MAP: One of the things that struck me was how, as you describe in the book, a lot of the information technology we have was developed with the intention of weather manipulation and creating a form of mastery or power over weather, but now that climate change is so prevalent, and its primary effects are felt in extreme weather at the moment, the same information flows and technical dynamics are used to deny that its occurring at all. This thing they tried to do—and would have been proud of—now they’re often saying isn’t happening using the same technologies that arose from the initial project of false mastery. Could you speak about the way these unintentional dynamics are written into things like coming to terms with a hyperobject, but, also, into the daily lives of citizens which infuses a sense of powerlessness, but also may provide a way to become aware of one’s agency?
JB: I’m sitting here watching a massive storm gathering in Athens.
MAP: Product placement…
JB: A massive pathetic fallacy.
MAP: I try to specialise in the pathetic and the fallacious. The reason I thought it would be relevant to this discussion is because of the way positioning and power work in relation to agency.
JB: The discourse about weather in the twentieth century was always one of mastery, of forecasting and then control, but now, because of an unintentional manipulation of the climate that’s been going on for 300 years, the only arena of mastery that’s left is in people’s understanding of what’s occurred, and, so, instead of trying to predict outside forces, you attempt to predict people’s behaviour and responses.
I use this history of the weather and meteorology as a way of understanding what’s now happening through technology in attempts to control and manipulate people’s understanding. The weather is such a good example of this. It’s the greatest hyperobject we’re all in contact with, so it stands as a kind of example of the total inability to do what power has always said it can do which is to impose a dominant narrative and utterly control it. We’ve already been through so many cycles of that failure that there remains a chance to understand that dynamic and reject it. To say that the whole principle of prediction and control is totally and utterly bankrupt. We’re in desperate need of other ways of thinking about that narrative and particularly one, for me, that brings that back from this future-orientated “how are we going to deal with this in the future” by predicting and controlling the present, to [a] focus on our behavior in the present to advance better futures. In the show, it’s about not constantly harping on the terrible things that are happening, or might be happening, but, instead, looking at how we can help and care for the present. Instead of proposing these vast schemes to continually redirect future paradigms, we look at what are the stories we’re telling about the present, and particularly about who’s telling them.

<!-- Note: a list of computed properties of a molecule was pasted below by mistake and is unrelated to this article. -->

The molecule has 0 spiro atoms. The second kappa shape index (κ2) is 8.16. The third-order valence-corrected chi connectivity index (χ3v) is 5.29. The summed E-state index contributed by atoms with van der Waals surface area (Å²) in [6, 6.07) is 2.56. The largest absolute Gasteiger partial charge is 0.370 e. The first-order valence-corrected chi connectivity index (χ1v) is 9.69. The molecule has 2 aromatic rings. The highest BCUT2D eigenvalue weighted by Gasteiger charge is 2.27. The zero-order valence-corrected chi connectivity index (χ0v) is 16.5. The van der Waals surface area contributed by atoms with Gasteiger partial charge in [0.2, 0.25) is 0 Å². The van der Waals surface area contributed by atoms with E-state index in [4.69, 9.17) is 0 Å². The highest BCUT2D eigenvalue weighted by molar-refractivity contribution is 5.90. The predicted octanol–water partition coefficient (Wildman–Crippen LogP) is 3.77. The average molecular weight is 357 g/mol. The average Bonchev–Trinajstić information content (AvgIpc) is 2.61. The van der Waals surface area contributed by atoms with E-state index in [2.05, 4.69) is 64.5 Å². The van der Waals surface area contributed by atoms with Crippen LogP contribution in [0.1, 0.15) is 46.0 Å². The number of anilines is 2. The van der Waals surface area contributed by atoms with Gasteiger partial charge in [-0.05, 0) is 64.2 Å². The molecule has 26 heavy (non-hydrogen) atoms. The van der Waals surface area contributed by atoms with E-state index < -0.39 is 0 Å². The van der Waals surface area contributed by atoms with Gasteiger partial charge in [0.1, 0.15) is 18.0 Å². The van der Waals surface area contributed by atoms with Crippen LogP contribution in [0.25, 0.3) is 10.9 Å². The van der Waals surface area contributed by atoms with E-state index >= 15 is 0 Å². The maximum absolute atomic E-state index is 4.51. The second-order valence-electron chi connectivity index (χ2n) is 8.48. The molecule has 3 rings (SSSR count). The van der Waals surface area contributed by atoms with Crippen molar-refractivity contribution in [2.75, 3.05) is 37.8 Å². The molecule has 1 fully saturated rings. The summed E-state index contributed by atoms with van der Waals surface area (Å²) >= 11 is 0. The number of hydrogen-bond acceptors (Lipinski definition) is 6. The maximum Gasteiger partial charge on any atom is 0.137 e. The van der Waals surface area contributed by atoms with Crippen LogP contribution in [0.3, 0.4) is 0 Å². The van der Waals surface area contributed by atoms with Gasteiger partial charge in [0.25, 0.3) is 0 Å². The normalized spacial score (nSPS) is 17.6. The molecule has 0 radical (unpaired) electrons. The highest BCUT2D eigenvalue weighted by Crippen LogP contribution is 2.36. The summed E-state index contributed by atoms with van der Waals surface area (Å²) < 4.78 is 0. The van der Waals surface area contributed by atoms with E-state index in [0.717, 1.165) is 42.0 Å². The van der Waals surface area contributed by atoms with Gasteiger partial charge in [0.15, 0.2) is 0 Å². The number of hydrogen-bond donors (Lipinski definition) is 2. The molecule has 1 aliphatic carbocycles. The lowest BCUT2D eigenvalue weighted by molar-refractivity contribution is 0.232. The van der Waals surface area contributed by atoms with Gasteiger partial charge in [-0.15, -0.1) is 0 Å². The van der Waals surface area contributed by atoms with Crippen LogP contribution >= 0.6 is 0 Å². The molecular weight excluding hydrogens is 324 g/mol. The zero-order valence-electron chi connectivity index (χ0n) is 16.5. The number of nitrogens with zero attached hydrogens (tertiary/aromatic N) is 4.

Agency curated by James Bridle at Nome Gallery, Berlin, October 27 - December 7 2018.
New Dark Age: Technology and the End of the Future published by Verso, 2018.
William Kherbek is the writer of the novels Ecology of Secrets (Arcadia Missa, 2013) and ULTRALIFE (Arcadia Missa, 2016) and the epic poem, Pull Factor (2016). Kherbek’s poetry collections, Everyday Luxuries and 26 Ideologies for Aspiring Ideologists are published by Arcadia Missa and If a Leaf Falls Press respectively.